Guy Dwyer Wrote:
Yes, that article has interesting observations and a logical conclusion, as far as it goes. But there's much more to the story of how and why the intent of America's founders has been overlooked, ignored, and thwarted so much that the intended system of checks and balances and separation of powers no longer serves the best interests of the people.
Part of the reason, in my view, is the nature of partisan political parties, which were not part of the Constitution when George Washington became president. Remember, it wasn't until near the end of Washington's term that Alexander Hamilton founded the "Federalist Party" to combat the influence of Thomas Jefferson and James Madison, who responded by organizing the Democratic Republican Party (which came to prominence in 1800 when Jefferson became president).
As I've pointed out in posts some time ago (I've been occupied in other places and with other things for a good while), partisan politics is the core problem, and it is really what the author of the article is talking about. It is what puts politicians and political activists into the "clubs" he speaks of.
FDR is really the only president who has been able to overcome the opposition, but as we've seen, his legacy has been gradually denigrated and is at risk of being completely destroyed. Reaganism has replaced it, and it has morphed into something even far worse than it was when it originally infected this country.
An article I have cited before -- Partisan Politics: A Corrupt, Failed System -- addresses why we should scrap the political electoral system we have now, since it is hopelessly divisive and merely perpetuates conflict and division, and we should replace it with a system that liberates and empowers the people. (And another article -- The 21st Century Declaration of Independence -- suggests how we can do that.)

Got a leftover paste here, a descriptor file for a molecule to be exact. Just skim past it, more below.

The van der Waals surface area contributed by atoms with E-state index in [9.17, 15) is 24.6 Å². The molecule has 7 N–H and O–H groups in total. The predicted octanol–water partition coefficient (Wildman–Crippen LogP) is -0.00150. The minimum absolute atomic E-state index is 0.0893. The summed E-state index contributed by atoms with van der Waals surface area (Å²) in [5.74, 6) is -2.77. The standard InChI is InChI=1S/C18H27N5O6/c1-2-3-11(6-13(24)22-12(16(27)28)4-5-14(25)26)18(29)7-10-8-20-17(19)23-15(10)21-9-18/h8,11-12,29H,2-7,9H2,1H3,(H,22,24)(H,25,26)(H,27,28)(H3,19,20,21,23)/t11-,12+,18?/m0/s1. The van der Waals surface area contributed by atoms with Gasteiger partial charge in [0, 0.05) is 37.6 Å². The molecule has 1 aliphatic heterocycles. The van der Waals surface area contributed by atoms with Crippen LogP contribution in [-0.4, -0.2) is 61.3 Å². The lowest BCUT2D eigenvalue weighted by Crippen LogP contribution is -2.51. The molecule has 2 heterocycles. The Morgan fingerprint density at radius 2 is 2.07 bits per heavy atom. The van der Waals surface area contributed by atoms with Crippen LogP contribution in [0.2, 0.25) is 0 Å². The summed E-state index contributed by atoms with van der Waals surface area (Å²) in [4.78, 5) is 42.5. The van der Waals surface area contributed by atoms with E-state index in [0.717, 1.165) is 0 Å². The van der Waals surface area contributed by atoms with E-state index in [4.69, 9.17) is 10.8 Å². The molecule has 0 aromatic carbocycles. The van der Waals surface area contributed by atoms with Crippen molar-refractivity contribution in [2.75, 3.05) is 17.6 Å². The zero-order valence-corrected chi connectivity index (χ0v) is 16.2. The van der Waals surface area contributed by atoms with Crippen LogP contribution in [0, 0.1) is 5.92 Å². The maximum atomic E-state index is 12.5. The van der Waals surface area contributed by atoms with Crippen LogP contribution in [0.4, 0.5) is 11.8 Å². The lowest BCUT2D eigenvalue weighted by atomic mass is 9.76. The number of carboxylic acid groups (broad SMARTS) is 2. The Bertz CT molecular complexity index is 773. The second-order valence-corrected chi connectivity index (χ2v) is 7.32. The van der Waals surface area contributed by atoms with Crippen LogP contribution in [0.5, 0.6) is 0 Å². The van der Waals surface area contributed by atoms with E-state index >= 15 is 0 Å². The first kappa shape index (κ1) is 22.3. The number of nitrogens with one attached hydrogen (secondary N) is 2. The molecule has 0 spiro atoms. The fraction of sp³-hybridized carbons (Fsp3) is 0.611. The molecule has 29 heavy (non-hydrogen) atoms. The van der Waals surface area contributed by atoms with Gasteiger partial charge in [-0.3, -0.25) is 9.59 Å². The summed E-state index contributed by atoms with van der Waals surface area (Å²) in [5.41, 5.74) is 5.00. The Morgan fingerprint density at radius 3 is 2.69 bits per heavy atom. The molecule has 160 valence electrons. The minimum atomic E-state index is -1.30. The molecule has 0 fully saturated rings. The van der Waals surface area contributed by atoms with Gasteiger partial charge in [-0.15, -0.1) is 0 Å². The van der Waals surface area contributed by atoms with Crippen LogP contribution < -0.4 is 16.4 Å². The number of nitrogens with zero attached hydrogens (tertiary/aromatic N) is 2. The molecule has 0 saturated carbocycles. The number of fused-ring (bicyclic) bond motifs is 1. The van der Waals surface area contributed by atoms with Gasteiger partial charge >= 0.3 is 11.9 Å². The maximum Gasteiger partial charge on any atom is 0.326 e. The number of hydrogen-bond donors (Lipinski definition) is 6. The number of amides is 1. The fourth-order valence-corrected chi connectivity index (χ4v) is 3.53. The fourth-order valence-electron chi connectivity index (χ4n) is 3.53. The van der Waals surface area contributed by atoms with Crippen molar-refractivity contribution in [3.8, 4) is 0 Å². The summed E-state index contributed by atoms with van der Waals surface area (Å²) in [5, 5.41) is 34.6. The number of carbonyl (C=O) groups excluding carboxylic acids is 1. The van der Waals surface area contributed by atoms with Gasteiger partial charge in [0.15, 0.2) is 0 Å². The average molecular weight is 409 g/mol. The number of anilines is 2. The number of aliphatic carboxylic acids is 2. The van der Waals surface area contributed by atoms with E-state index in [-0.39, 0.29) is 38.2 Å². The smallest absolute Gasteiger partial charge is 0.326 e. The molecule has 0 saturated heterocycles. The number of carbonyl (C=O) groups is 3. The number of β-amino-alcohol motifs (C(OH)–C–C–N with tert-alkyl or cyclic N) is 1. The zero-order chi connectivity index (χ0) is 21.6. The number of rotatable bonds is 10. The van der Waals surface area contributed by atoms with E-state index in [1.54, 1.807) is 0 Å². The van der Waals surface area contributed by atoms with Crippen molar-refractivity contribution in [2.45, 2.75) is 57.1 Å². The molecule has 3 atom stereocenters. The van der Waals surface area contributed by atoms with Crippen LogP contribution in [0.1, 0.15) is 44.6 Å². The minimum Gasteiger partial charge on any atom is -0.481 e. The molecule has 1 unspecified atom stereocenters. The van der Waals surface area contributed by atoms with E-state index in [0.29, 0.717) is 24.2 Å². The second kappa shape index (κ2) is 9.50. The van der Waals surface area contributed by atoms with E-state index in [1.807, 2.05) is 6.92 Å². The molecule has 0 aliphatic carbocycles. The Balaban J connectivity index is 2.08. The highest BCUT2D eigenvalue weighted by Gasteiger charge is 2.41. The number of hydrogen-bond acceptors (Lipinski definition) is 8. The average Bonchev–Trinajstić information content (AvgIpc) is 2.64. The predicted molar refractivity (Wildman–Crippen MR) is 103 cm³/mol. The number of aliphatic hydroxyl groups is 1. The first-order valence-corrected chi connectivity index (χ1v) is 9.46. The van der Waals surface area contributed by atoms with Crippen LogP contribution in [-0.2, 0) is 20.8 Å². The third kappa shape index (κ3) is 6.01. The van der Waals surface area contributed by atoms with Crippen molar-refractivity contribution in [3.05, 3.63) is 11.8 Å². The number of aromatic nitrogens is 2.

Guy Dwyer -- Welcome back. We've missed your perspectives that are always well thought out. I'll comment on your 21st Century Declaration of Independence, but first I'll reprint Article 5 of the Constitution for those less familiar:
"The Congress, whenever two thirds of both houses shall deem it necessary, shall propose amendments to this Constitution, or, on the application of the legislatures of two thirds of the several states, shall call a convention for proposing amendments, which, in either case, shall be valid to all intents and purposes, as part of this Constitution, when ratified by the legislatures of three fourths of the several states, or by conventions in three fourths thereof, as the one or the other mode of ratification may be proposed by the Congress; provided that no amendment which may be made prior to the year one thousand eight hundred and eight shall in any manner affect the first and fourth clauses in the ninth section of the first article; and that no state, without its consent, shall be deprived of its equal suffrage in the Senate."
I fully agree that the Electoral College system needs to be scrapped. From a practical sense, I see little prospect of 67 percent of both houses agreeing to do anything let alone the legislatures of 75 percent of the states. However, putting that big hurdle aside, the 21st Century Declaration has many good points.
The other point I will make though is that reorganizing our government will not likely change our partisan divide. We will still have liberals and conservatives and something in-between. For those elected officials who occupy the extreme ends of the political spectrum...perhaps the 30 percent on the right and the 30 percent on the left, these idealistically driven people are not inclined to compromise on much of anything. Even if they have little knowledge of an issue or proposal, they will always vote with their tribes.
So it is left to the middle 40 percent to carve out some kind of agreement with compromises that are distasteful to the extreme elements. That is the case in our America democracy or in a European Parliament.
Our government reflects the views of the people we elect. If we want to change our democracy, we need to elect good people. When only some 60 percent of the electorate decide to participate in a presidential election, then the situation is ripe for demagogues like Trump to get elected.
Any organization is only as good as the people we elect.
Not voting is not a protest. It is a surrender. -- Keith Ellison